The da Vinci Xi - Robot-assisted system for minimally invasive gastrointestinal surgery

The da Vinci Xi - Robot-assisted system for minimally invasive gastrointestinal surgery

Gastrointestinal diseases can strike anyone at any age. A wide variety of conditions can affect the gastrointestinal tract, starting from esophagus, stomach, liver, gallbladder, small intestine, large intestine to rectum. Gastrointestinal diseases can be induced by different factors, e.g. viral or bacterial infections, inflammation, acid reflux and unhealthy habits, e.g. alcohol consumption. Disease severity varies, ranging from mild to life-threatening conditions which often include esophageal cancer, colorectal cancer and stomach cancer. For certain types of gastrointestinal cancer, surgery remains the treatment of choice, particularly if caught in early stages. Medical advancements in surgery have continued to expedite the pace of changes, allowing better treatment outcomes for patients who require gastrointestinal surgery. Cutting-edge robotic system, the da Vinci Xi is designed to accommodate and seamlessly integrate a range of current technologies in surgical areas, including intraoperative imaging, advanced instruments and anatomical access, enabling the surgeons to perform minimally invasive procedures in hard-to-reach surgical sites through small incisions. Indeed, the use of the da Vinci Xi is associated with reduced risks of postoperative complications, less pain and a shorter operative time. 

Advances in gastrointestinal surgery

Surgery plays a crucial role in treating patients diagnosed with gastrointestinal cancer. Not only to help confine the disease and minimize the chance of spreading to adjacent or distant organs, but surgery conducted in a timely manner also enables the patients to regain their quality of life. To treat esophageal, colorectal and stomach cancers, surgery usually involves two steps: cancer resection followed by reconstruction in order to allow the digestive tract to function as much as viable. In the past, due to the complexity of digestive system, conventional surgery might pose major disadvantages as it requires a large incision with longer operative time to reach the affected area. To overcome these limitations, a minimally invasive surgery through smaller incisions has emerged with superior benefits of less pain and faster recovery. The da Vinci system is an advanced technology designed to enable surgeons to perform robotic-assisted, minimally invasive gastrointestinal surgery, particularly in anatomically challenging areas. As a result of greater surgical precision, it leads to reduced risks of postoperative complications, shorter operative time and quick return to daily life and activity.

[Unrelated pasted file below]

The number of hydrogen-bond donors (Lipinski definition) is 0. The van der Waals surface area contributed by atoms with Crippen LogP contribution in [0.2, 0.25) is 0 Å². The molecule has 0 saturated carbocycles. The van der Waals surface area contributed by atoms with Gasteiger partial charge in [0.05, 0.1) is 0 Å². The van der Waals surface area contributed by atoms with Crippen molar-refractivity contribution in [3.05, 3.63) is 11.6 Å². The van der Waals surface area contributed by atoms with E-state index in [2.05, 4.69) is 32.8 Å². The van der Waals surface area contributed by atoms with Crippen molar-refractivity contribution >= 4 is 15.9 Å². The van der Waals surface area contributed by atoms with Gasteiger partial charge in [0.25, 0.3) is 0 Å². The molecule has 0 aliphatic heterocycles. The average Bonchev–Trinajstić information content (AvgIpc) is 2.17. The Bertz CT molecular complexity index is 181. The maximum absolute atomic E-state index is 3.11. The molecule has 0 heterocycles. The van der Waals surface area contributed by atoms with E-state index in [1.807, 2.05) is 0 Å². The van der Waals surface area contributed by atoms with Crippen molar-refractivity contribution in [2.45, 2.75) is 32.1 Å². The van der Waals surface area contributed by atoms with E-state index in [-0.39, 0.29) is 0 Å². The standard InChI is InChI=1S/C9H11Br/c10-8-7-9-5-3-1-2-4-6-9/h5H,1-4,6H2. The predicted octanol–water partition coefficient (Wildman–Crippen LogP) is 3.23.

What is the da Vinci Xi?

The da Vinci Xi is an advanced robotic surgical system using specialized technology which enhances the surgeon’s capabilities and expertise. Controlled by a computer system, four robotic arms consisting of tiny instruments with wrists at the tip allow surgeons to perform procedures in complex areas such as gastrointestinal tract with precise movements, better dexterity and enhanced magnification. These robotic arms are, in fact, capable of free movements of nearly 360° on seven axes, thereby improving access to anatomically challenging or hard-to-reach positions. Special high-definition camera attached provides magnified 3D views of the operating area, leading to high degree of surgical accuracy and patient’s safety. For every movement, the surgeon makes at the console standing next to the surgical arms. The da Vinci robot replicates every move inside patient’s body on a smaller scale. The surgeon has complete control during the entire procedure. 

What are abdominal conditions that can be treated with the da Vinci Xi? 

The da Vinci Xi has been widely applied to the surgical treatment of gastrointestinal cancers, such as: